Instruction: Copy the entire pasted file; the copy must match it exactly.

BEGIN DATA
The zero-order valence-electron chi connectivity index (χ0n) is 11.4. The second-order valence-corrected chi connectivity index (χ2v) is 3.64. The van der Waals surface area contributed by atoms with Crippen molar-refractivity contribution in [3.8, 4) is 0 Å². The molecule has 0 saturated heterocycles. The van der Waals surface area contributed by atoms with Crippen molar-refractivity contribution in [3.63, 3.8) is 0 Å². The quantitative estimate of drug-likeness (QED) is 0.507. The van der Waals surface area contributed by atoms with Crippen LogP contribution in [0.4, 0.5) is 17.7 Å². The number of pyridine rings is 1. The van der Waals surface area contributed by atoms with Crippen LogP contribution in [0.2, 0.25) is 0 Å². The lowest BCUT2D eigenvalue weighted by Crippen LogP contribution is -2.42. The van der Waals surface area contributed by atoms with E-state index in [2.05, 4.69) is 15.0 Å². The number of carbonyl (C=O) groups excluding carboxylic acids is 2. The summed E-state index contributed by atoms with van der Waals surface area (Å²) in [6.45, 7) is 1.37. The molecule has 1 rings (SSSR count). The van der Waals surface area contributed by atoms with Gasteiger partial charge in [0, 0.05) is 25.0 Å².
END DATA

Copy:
The zero-order valence-electron chi connectivity index (χ0n) is 11.4. The second-order valence-corrected chi connectivity index (χ2v) is 3.64. The van der Waals surface area contributed by atoms with Crippen molar-refractivity contribution in [3.8, 4) is 0 Å². The molecule has 0 saturated heterocycles. The van der Waals surface area contributed by atoms with Crippen molar-refractivity contribution in [3.63, 3.8) is 0 Å². The quantitative estimate of drug-likeness (QED) is 0.507. The van der Waals surface area contributed by atoms with Crippen LogP contribution in [0.4, 0.5) is 17.7 Å². The number of pyridine rings is 1. The van der Waals surface area contributed by atoms with Crippen LogP contribution in [0.2, 0.25) is 0 Å². The lowest BCUT2D eigenvalue weighted by Crippen LogP contribution is -2.42. The van der Waals surface area contributed by atoms with E-state index in [2.05, 4.69) is 15.0 Å². The number of carbonyl (C=O) groups excluding carboxylic acids is 2. The summed E-state index contributed by atoms with van der Waals surface area (Å²) in [6.45, 7) is 1.37. The molecule has 1 rings (SSSR count). The van der Waals surface area contributed by atoms with Gasteiger partial charge in [0, 0.05) is 25.0 Å².